Here's a video of Kai feeding the sheep--I love how his ingenuity comes through as he problem-solves a way to reach the feeding trough despite his short stature. :) My little helper.
As far as an update on the farm goes, we're a bit depleted at the moment. Our beloved donkey, Leroy, disappeared a couple of months ago and despite all of our efforts, we never found him. Our suspicion is that he escaped our pasture one too many times and was taken by some irritated neighbors that were fed up with his shenanigans. But, of course, we have no proof, so who knows?
We still have four turkeys. We're hoping the hens will lay some eggs this spring that we'll hatch and then raise the poults. So the turkeys survived Thanksgiving this year. :)
The same can not be said for the chickens, who, after not having laid a single egg during the past 2 months, are now in our freezer and ready for the stew pot. They were old and when they did lay an egg, ended up eating it anyway. So we'll plan on getting a flock of new chicks in February as soon as the weather is more consistently warm for longer stretches of time, and eggs will follow a few months later. For now, though, it sucks, as we're having to buy eggs at the grocery story (cage free, of course!) for the first time in the past 7 years!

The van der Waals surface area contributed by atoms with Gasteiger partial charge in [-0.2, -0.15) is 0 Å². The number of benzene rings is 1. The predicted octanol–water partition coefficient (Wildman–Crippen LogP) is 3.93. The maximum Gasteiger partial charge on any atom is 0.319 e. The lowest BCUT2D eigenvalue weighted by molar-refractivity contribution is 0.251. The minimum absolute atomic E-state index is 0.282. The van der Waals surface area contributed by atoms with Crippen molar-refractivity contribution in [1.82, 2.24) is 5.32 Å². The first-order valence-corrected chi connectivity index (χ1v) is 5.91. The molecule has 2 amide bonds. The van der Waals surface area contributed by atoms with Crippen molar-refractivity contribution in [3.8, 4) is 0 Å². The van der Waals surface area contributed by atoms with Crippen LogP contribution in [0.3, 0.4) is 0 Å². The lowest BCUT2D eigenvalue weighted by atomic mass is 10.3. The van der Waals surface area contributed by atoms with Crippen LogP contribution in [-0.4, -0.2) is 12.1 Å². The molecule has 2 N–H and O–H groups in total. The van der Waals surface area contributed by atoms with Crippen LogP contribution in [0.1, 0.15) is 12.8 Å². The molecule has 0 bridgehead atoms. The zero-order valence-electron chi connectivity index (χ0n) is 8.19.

Life on the farm was pretty rough last week when the ice storm hit. While we had purchased a half cord of firewood the week before the storm, we failed to check our propane tank, and realized a day into the 4 day ice-in that we had less than 10 gallons in the tank (virtually nothing). We spent 4 days camped out in our living room with our wood-burning stove, and felt like real homesteaders when we heated up pots of water on the stove for baths. That is, until the water pipe in the well-house froze, and we were without water for 36 hours. One of my favorite shows to watch on tv is Alaska: The Last Frontier, which is about a family of amazing homesteaders living in the extreme climate of Alaska, so I just kept reminding myself that if they could do this year round, we could probably manage for a few days. The kids actually had a great time and saw it all as an adventure. By the end of four days cooped up together in one room of our house, I was thrilled when the ice finally melted and the adventure came to a happy end.
And that's life on One World Farm!